the bitter waters: pleasure & happiness
Rabbi Israel Chait
transcribed by a student—the avos lectures (1990)
Then Moses caused Israel to set out from the Sea of Reeds. They went on into the wilderness of Shur; they traveled three days in the wilderness and found no water. They came to Marah, but they could not drink the water of Marah because it was bitter; that is why it was named Marah. And the people grumbled against Moses, saying, “What shall we drink?” So, he cried out to the Lord, and the Lord showed him a piece of wood; he threw it into the water and the water became sweet. There He made for them a statute and judgment, and there He put them to the test. He said, “If you will heed the Lord your God diligently, doing what is upright in His sight, giving ear to His commandments and keeping all His laws, then I will not bring upon you any of the diseases that I brought upon the Egyptians, for I the Lord am your healer” (Exod. 15:22- 26).
The word “vayorehu” (showed) “and the Lord showed him a piece of wood” can mean either to teach or to throw. Unkelos translates this verse to mean that God taught Moshe about some type of wood.
There He made for them a statute and judgment, and there He put them to the test. He said, “If you will heed the Lord your God diligently, doing what is upright in His sight, giving ear to His commandments and keeping all His laws, then I will not bring upon you any of the diseases that I brought upon the Egyptians, for I the Lord am your healer.”
From these final verses themselves, you see that there is more here than just a simple story.
What is meant by these verses and what is their relationship to the story?
There was an event, but its nature served as a substratum for certain ideas. The physical event mirrored the world of ideas; it was a double structure.
Chazal said that this wood that sweetened the waters was actually bitter itself; a miracle inside of a miracle [bitter wood sweetened the bitter water]. They also say that the Jews received some commandments in this location of Marah. Rashi writes:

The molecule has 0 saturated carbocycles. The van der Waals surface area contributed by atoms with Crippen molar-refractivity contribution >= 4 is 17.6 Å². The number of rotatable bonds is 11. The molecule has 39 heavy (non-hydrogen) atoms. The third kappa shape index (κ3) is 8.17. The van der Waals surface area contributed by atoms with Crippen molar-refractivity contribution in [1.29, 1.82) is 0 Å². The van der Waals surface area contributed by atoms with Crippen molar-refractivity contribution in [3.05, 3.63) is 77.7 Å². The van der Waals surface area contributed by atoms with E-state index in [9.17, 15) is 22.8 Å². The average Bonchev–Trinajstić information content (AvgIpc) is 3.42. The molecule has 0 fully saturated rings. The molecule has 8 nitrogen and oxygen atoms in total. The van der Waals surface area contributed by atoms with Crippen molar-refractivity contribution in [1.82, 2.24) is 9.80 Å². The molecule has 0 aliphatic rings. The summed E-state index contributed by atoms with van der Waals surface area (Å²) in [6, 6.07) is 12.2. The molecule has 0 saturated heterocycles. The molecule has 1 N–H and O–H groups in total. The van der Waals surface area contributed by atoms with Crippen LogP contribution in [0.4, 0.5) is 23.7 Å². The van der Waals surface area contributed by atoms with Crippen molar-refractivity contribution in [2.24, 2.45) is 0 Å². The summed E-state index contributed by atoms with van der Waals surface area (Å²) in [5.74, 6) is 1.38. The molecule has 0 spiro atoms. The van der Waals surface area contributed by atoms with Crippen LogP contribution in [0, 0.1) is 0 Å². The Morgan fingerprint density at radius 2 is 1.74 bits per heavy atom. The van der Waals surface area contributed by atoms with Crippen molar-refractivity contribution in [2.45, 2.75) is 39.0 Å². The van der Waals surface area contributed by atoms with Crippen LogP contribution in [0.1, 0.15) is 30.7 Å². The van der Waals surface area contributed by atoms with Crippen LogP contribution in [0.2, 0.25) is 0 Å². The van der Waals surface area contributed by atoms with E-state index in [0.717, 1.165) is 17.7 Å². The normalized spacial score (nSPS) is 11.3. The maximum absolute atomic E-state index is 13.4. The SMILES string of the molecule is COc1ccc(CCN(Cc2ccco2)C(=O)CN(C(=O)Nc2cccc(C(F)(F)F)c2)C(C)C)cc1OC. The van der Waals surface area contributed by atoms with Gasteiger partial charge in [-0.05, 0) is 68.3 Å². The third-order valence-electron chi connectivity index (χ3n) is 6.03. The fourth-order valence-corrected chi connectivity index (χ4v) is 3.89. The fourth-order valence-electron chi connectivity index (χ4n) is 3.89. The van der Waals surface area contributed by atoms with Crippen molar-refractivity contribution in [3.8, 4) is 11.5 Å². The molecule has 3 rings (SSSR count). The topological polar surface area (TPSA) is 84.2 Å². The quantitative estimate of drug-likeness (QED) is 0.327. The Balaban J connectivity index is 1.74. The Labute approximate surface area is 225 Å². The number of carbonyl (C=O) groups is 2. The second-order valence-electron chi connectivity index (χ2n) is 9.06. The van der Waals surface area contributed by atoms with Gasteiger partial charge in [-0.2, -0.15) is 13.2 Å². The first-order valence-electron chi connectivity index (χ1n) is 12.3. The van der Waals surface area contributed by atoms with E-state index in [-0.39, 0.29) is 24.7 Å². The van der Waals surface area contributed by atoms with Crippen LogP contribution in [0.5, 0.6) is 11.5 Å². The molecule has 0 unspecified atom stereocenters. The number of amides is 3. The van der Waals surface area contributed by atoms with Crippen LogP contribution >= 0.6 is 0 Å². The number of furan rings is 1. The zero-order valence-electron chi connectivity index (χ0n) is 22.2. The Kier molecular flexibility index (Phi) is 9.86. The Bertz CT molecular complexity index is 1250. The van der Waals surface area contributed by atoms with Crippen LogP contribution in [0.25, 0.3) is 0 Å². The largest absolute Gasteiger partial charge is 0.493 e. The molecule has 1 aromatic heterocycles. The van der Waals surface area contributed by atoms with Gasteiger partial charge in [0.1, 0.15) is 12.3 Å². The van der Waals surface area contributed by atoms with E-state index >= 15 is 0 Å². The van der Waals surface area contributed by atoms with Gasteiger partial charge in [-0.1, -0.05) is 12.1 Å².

At Marah He gave them a few sections of the Torah in order that they might engage in the study thereof; viz., the sections containing the command regarding the sabbath, the red heifer and the administration of justice (Exod. 15:25).
What is the relationship between the physical event and these three sections of Torah?
The Jews’ complaint in Marah was unique, and for which they were criticized. Rashi comments:
They did not consult with Moses in a respectful fashion: “Entreat mercy for us that we may have water to drink” — but they murmured (Ibid.).
There is another incident regarding the Jews:
In the wilderness, the whole Israelite community grumbled against Moses and Aaron. The Israelites said to them, “If only we had died by the hand of the Lord in the land of Egypt, when we sat by the fleshpots, when we ate our fill of bread! For you have brought us out into this wilderness to starve this whole congregation to death.” And the Lord said to Moses, “I will rain down bread for you from the sky, and the people shall go out and gather each day that day’s portion—that I may thus test them, to see whether they will follow My instructions or not (Exod. 16:2-4).
In this latter case, the Jews received the manna. What is the difference between this case and the previous case of the bitter waters? The difference is that in Marah, although the waters were bitter, they did have water. It was not a question of survival. But regarding the manna, the Jews had a legitimate complaint, they would starve. Therefore, God gave them manna for man cannot exist without food.
In Marah they had water, as we said. The bitterness of the water indicated a dissatisfaction: there was not sufficient enjoyment in drinking it. But it was not a question of lacking water. That incident served as a lesson. God showed Moshe a bitter piece of wood, which, by throwing it into the bitter water, the water was thereby sweetened.